If you're one to get boozy before bedtime, that fancy little nightcap of yours might be keeping you from scoring high-quality sleep. This goes back to the sugar issue: The more sugar your bedtime beverage has in it, the higher your blood sugar levels will spike, which will likely lead to a nasty crash that does nothing good for you or your body.

Grace Derocha, a registered dietitian, certified diabetes educator, and certified health coach at Blue Cross Blue Shield of Michigan, tells Elite Daily, if you drink alcohol before bed, it naturally spikes then reduces blood sugar levels in the body, leading to "symptoms of hunger, thirst, shakiness, and could increase body temperature, making you feel hot."

So, sure, red wine at 1 a.m. sounds nice, but it's probably best to stick to water or warm milk once the sun is down.

Dark Chocolate Is Healthy, But It Wont Help You Snooze

I am a choco-holic, and if I'm craving sweets before bed, it's usually of the cocoa variety. But even though dark chocolate is better for you than milk or white bars, don't forget chocolate has caffeine in it. Ergo, just like it's best to avoid coffee and soda before bed, you're probably better off avoiding chocolate, too.

According to the AARP, if you're sensitive to caffeine, but still plan to have some chocolate in the evening, your best bet is to indulge anywhere from four to six hours before bedtime. Otherwise, you risk staring at the ceiling instead of snoozing for the next six to eight hours.

Too Much Hydration Means Trips To The Bathroom

OK, so caffeine's out, but maybe you're not into tea or warm milk. How, then, are you supposed to quench your nighttime thirst before getting comfy under the covers under these circumstances? Interestingly enough, gulping down a huge glass of H2O isn't really a great option either.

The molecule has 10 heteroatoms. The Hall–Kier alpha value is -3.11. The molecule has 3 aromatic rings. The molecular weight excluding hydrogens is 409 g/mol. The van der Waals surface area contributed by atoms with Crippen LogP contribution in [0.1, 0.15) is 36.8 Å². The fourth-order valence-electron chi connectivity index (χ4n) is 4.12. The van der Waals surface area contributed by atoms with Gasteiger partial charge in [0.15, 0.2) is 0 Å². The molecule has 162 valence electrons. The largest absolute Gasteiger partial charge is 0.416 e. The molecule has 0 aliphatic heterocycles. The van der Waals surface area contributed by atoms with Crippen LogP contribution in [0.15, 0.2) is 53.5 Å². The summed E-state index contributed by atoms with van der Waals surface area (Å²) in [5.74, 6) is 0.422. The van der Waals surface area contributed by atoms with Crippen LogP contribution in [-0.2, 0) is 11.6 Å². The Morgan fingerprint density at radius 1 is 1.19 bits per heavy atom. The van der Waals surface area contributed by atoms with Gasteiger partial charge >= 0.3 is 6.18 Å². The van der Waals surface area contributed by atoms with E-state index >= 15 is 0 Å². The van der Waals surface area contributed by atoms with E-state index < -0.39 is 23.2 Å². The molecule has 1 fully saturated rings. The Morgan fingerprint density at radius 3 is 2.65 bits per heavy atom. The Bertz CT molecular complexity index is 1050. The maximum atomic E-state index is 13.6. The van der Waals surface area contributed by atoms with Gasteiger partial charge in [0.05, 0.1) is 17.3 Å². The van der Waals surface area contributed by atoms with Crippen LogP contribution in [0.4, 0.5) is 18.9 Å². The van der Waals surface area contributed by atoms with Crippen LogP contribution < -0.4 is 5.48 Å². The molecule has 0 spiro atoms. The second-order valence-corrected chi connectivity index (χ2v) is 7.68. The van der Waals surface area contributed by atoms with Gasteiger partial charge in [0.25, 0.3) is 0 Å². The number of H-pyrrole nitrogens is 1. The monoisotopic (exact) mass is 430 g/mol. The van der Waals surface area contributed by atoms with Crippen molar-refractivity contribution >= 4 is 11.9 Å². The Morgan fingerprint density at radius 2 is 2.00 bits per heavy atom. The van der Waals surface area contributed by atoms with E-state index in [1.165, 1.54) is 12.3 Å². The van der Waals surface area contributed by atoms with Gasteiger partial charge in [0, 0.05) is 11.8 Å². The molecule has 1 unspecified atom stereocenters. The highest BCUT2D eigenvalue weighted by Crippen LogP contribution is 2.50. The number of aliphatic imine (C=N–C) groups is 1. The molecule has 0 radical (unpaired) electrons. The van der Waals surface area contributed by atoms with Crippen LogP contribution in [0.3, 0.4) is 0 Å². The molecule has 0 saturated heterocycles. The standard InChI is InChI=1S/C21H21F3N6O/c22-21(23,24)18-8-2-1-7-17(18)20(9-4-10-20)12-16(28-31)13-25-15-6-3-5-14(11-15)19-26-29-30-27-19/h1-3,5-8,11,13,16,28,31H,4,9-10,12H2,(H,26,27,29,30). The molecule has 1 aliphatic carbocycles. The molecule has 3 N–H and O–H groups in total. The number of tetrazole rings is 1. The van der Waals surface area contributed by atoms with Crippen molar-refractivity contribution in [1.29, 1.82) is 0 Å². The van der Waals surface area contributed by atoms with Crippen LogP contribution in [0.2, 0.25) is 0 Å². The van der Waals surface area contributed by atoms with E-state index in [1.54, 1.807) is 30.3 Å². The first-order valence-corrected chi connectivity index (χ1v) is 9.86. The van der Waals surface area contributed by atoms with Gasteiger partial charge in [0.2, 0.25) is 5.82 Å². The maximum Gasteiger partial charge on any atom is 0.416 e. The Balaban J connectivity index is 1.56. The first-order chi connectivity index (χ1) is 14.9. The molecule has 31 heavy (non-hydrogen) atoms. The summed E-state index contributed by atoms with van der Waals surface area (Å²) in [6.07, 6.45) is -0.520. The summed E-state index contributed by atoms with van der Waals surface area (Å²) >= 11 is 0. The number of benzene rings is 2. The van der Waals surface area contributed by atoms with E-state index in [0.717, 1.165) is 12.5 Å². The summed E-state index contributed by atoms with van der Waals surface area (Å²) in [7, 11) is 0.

This isn't to say you should stop drinking water at night altogether; you just have to know your limits. According to Derocha, drinking too much water is bound to fill up your bladder, which basically means you're definitely going to have to pee the second you get cozy. So maybe instead of an entire glass, keep a water bottle by your bedside for occasional sipping. You might want to think about drinking apple cider vinegar before bed, too, because it can aid in digestion and actually help you sleep soundly throughout the night.

Avoid Anything Fried

If you want to treat yourself to some McDonald's chicken nuggets and fries for dinner, be my guest (and save some for me!), but you definitely don't want to be ordering chicken selects an hour before turning in for the night.

"These high-fat foods take longer to digest, and often cause bloating and indigestion that interfere with a sound night's rest," The Nutrition Twins, Lyssie Lakatos, RDN, CDN, CFT, and Tammy Lakatos Shames, RDN, CDN, CFT, told Eat This, Not That. Basically, a juicy burger and greasy crinkle fries are not your friend when your body's trying to unwind.

If you're super hungry, though, and you need something that falls between snack and meal, the experts at Sleep Score tell Elite Daily that foods that naturally produce melatonin, like turkey, chicken, nuts, whole grains, and seafood, are all solid options.

Spice Is Nice, But Not Before Bed

Stick to spicy foods around lunchtime, and try to avoid anything that could potentially mess with your digestive system close to bedtime. Trust me, I put hot sauce on everything, and Mexican food has become my latest indulgence of choice, but even though it tastes ah-mazing, spicy foods are huge sleep-pattern disrupters you want to avoid.

According to Erin Palinski-Wade, RD, CDE, a nutrition and diabetes expert, spicy foods actually have the ability to increase your body's core temperature, meaning you'll literally start to feel as hot, hot, hot as the food you're eating. In other words, Palinski-Wade told Eat This, Not That, because your internal thermostat naturally goes down when your body is preparing to go to sleep, raising it will only make you feel more awake. Try to hold off on picking at leftovers from dinner until tomorrow — they'll still be there for you in the morning.